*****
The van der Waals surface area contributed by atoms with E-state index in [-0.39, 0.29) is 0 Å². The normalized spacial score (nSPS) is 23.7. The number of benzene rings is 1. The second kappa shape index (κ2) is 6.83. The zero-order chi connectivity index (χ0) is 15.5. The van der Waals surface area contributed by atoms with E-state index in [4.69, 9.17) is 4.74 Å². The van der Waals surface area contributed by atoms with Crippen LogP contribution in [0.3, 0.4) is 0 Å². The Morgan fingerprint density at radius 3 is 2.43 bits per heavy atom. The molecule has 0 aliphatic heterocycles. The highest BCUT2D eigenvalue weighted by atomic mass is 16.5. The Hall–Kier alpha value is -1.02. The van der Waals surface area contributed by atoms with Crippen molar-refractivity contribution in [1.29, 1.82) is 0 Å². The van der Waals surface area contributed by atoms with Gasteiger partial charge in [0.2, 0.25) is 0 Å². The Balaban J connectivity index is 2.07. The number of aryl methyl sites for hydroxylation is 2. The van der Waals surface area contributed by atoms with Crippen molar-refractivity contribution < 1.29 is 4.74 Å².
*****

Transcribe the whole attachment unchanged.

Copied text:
The van der Waals surface area contributed by atoms with E-state index in [-0.39, 0.29) is 0 Å². The normalized spacial score (nSPS) is 23.7. The number of benzene rings is 1. The second kappa shape index (κ2) is 6.83. The zero-order chi connectivity index (χ0) is 15.5. The van der Waals surface area contributed by atoms with E-state index in [4.69, 9.17) is 4.74 Å². The van der Waals surface area contributed by atoms with Crippen LogP contribution in [0.3, 0.4) is 0 Å². The Morgan fingerprint density at radius 3 is 2.43 bits per heavy atom. The molecule has 0 aliphatic heterocycles. The highest BCUT2D eigenvalue weighted by atomic mass is 16.5. The Hall–Kier alpha value is -1.02. The van der Waals surface area contributed by atoms with Crippen molar-refractivity contribution in [1.29, 1.82) is 0 Å². The van der Waals surface area contributed by atoms with Gasteiger partial charge in [0.2, 0.25) is 0 Å². The Balaban J connectivity index is 2.07. The number of aryl methyl sites for hydroxylation is 2. The van der Waals surface area contributed by atoms with Crippen molar-refractivity contribution < 1.29 is 4.74 Å².